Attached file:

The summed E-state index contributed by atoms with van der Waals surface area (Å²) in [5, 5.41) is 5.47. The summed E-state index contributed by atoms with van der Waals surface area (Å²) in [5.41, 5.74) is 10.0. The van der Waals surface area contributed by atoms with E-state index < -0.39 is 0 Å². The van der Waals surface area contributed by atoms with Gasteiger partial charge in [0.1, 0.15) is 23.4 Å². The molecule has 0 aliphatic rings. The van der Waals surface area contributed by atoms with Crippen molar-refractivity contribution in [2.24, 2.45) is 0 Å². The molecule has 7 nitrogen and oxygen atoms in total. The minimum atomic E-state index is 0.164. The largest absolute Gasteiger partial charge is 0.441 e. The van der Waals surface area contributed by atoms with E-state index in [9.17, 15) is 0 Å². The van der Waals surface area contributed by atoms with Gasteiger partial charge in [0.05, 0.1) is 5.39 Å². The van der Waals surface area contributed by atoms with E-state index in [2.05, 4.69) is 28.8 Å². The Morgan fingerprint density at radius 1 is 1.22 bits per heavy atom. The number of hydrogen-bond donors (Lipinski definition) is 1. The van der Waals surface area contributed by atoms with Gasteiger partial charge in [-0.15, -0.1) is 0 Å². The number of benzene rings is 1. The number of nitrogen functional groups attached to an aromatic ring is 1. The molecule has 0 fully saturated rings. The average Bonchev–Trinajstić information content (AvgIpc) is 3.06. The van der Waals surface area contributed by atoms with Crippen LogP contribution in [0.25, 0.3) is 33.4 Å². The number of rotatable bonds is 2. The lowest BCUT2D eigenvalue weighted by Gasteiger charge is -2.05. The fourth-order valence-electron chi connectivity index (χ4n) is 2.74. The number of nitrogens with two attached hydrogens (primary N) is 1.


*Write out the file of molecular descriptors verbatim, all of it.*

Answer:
The summed E-state index contributed by atoms with van der Waals surface area (Å²) in [5, 5.41) is 5.47. The summed E-state index contributed by atoms with van der Waals surface area (Å²) in [5.41, 5.74) is 10.0. The van der Waals surface area contributed by atoms with E-state index < -0.39 is 0 Å². The van der Waals surface area contributed by atoms with Gasteiger partial charge in [0.1, 0.15) is 23.4 Å². The molecule has 0 aliphatic rings. The van der Waals surface area contributed by atoms with Crippen molar-refractivity contribution in [2.24, 2.45) is 0 Å². The molecule has 7 nitrogen and oxygen atoms in total. The minimum atomic E-state index is 0.164. The largest absolute Gasteiger partial charge is 0.441 e. The van der Waals surface area contributed by atoms with E-state index in [9.17, 15) is 0 Å². The van der Waals surface area contributed by atoms with Gasteiger partial charge in [0.05, 0.1) is 5.39 Å². The van der Waals surface area contributed by atoms with E-state index in [2.05, 4.69) is 28.8 Å². The Morgan fingerprint density at radius 1 is 1.22 bits per heavy atom. The number of hydrogen-bond donors (Lipinski definition) is 1. The van der Waals surface area contributed by atoms with Gasteiger partial charge in [-0.15, -0.1) is 0 Å². The number of benzene rings is 1. The number of nitrogen functional groups attached to an aromatic ring is 1. The molecule has 0 fully saturated rings. The average Bonchev–Trinajstić information content (AvgIpc) is 3.06. The van der Waals surface area contributed by atoms with Crippen LogP contribution in [0.25, 0.3) is 33.4 Å². The number of rotatable bonds is 2. The lowest BCUT2D eigenvalue weighted by Gasteiger charge is -2.05. The fourth-order valence-electron chi connectivity index (χ4n) is 2.74. The number of nitrogens with two attached hydrogens (primary N) is 1.